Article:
1. HD buffers
Numbers    : 32
Size          : 1024 x 680
Address    : Dynamic (changes when a image is taken)
Encoding   : YUV422

2. LiveView buffers
Numbers    : 2
Size       : 720 x 214
Address    : Dynamic (changes when a image is taken)
Encoding   : YUV411

3. Miniature (NOT LV image)
Numbers    : 1
Size       : 180 x 320
Address    : Dynamic (changes when a image is taken)
Encoding   : YUV422

Next step is to locate the memory that references these images - or finding the pointers passed to lvGetResources .. seems to be same issue  ???.
Embedded SW engineer. Current Cameras: Canon 20d, 40d, 350d

heder

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Re: Canon 40D
« Reply #461 on: December 09, 2019, 09:09:58 PM »
Finally I made some progress again :). I had to ditch the previous attempt and re-read the disassembled code in order to hunt the correct HD images, this was a pretty good idea. A function called within lvGetResources actually stored the main input parameter (first argument to lvGetResources) at 0x1c804. This pointer is static allocated and points to structure in memory (possibly allocated), at offset 0x94 in this struct is a pointer to one of the current YUV HD images. The image pointer is always correct and is updated after each shot. Now I can shoot images in livemode with correct histogram and vectorscope.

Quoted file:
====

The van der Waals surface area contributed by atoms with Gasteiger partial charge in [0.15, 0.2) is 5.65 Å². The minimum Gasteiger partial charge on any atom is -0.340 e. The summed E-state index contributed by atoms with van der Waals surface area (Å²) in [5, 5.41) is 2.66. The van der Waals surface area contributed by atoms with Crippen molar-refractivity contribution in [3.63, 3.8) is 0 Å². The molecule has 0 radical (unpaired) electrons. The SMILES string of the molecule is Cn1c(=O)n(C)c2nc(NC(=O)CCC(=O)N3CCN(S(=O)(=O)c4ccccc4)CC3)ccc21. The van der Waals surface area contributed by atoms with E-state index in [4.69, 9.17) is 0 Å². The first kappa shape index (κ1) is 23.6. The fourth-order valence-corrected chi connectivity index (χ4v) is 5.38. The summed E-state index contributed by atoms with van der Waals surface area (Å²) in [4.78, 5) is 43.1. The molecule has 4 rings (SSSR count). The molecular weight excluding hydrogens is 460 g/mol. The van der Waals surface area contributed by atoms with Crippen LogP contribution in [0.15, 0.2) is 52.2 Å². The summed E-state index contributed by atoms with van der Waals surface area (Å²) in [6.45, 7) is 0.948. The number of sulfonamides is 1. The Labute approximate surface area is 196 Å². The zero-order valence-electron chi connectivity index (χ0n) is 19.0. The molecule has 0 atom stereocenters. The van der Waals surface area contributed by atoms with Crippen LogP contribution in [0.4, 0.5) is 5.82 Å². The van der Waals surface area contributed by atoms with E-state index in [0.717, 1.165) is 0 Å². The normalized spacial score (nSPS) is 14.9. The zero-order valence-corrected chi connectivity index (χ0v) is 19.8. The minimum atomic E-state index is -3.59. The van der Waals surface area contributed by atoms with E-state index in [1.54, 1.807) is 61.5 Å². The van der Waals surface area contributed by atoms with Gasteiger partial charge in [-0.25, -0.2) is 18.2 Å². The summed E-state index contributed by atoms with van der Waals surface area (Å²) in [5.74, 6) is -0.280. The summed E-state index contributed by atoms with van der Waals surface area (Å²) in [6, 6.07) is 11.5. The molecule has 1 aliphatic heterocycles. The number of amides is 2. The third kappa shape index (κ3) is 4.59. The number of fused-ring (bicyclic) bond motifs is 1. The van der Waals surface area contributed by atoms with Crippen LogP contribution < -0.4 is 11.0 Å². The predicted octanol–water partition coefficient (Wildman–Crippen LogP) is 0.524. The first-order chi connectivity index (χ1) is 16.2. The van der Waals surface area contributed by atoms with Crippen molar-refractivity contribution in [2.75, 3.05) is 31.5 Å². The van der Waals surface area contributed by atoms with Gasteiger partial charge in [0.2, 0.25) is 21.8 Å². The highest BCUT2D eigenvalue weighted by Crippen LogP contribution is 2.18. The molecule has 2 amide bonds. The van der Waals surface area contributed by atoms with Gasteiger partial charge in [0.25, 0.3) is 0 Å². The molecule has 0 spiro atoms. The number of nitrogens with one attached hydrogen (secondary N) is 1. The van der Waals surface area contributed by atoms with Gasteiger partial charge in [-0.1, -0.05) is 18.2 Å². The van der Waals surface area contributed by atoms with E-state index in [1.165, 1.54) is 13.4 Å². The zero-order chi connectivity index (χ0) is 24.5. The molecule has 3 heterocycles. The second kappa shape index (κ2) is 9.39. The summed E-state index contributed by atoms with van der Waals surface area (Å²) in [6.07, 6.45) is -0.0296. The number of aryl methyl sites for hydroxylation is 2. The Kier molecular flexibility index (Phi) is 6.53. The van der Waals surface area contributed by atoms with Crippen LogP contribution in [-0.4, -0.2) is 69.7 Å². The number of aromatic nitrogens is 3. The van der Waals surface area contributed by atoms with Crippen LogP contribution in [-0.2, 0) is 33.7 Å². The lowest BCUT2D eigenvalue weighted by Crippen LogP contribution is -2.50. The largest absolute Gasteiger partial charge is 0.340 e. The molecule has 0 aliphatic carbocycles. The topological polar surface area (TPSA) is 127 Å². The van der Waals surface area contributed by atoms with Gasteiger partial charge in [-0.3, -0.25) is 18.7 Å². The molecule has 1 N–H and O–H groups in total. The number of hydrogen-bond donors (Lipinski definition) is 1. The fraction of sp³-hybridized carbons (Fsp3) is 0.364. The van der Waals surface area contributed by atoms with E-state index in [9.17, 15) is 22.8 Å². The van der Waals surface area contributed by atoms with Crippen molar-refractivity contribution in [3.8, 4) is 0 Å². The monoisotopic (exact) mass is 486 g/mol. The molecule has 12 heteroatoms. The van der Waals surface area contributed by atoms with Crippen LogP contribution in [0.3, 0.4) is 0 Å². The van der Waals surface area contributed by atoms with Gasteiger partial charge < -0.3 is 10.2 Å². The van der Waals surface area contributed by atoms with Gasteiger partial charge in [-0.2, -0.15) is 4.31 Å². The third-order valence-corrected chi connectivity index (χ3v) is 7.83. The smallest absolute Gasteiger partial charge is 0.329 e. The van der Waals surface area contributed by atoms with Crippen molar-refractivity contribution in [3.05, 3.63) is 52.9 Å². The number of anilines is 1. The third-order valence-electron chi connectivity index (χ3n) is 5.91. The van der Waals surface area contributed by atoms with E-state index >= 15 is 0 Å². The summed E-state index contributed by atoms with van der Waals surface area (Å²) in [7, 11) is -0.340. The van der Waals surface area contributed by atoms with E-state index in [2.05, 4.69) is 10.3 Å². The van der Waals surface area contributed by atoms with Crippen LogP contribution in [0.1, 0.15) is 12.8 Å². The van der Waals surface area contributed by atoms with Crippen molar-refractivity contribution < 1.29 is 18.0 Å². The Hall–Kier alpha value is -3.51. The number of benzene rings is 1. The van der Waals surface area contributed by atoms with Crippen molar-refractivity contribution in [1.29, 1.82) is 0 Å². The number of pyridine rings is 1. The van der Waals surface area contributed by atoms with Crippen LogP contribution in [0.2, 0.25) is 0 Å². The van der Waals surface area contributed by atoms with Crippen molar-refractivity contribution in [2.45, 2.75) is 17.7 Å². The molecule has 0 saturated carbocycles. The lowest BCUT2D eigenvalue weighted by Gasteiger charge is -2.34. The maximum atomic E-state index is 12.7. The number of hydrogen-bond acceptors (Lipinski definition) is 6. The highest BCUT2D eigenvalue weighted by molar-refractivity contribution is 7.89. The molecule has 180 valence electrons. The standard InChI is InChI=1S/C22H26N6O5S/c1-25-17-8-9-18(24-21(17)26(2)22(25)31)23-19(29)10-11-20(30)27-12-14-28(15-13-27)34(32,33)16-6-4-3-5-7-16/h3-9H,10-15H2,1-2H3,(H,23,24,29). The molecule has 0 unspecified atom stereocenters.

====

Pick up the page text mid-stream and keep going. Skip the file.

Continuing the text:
Embedded SW engineer. Current Cameras: Canon 20d, 40d, 350d

heder

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Re: Canon 40D
« Reply #462 on: December 13, 2019, 12:57:05 PM »
I'm working on the bootloader, using the recovery branch.

My main issue is that the old bootloader does not work everytime as expected - it too much a hack, so I need to remake it the right way.

It seems that Call("") on 40D supports : 

"EnableFirmware"
"DisableFirmware"
"EnableBootDisk"
"DisableBootDisk"
"EnableMainFirm"
"DisableMainFirm"

Any one tryed these out on other cameras ? or have clues to which one to use inorder to make autoexec.bin being loaded ?
Embedded SW engineer. Current Cameras: Canon 20d, 40d, 350d

heder

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Re: Canon 40D
« Reply #463 on: January 11, 2020, 10:59:25 AM »
Started working again, it's rainly constantly here in denmark, so no time for astrophotography.

Digged into FPS override mode and finally got it working (low light mode only). It turns out there is no shadow memory area on Canon
40D, so a lot of peripheral registers can't be read. The solution was to create virtual (fake) registers for fps register A and B which is
used in fps override. 

Can't do above 30 fps, only below.

Live Mode buffer images : Upper image is standard live mode in "M" mode (30 fps) with the settings that gave me the brightess image. Lower image is 1 fps with
exposure lock (ISO 3200 "H") and approx 1 second imtegration.  Hot pixels are present :)



Embedded SW engineer. Current Cameras: Canon 20d, 40d, 350d

Dezmond2

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Re: Canon 40D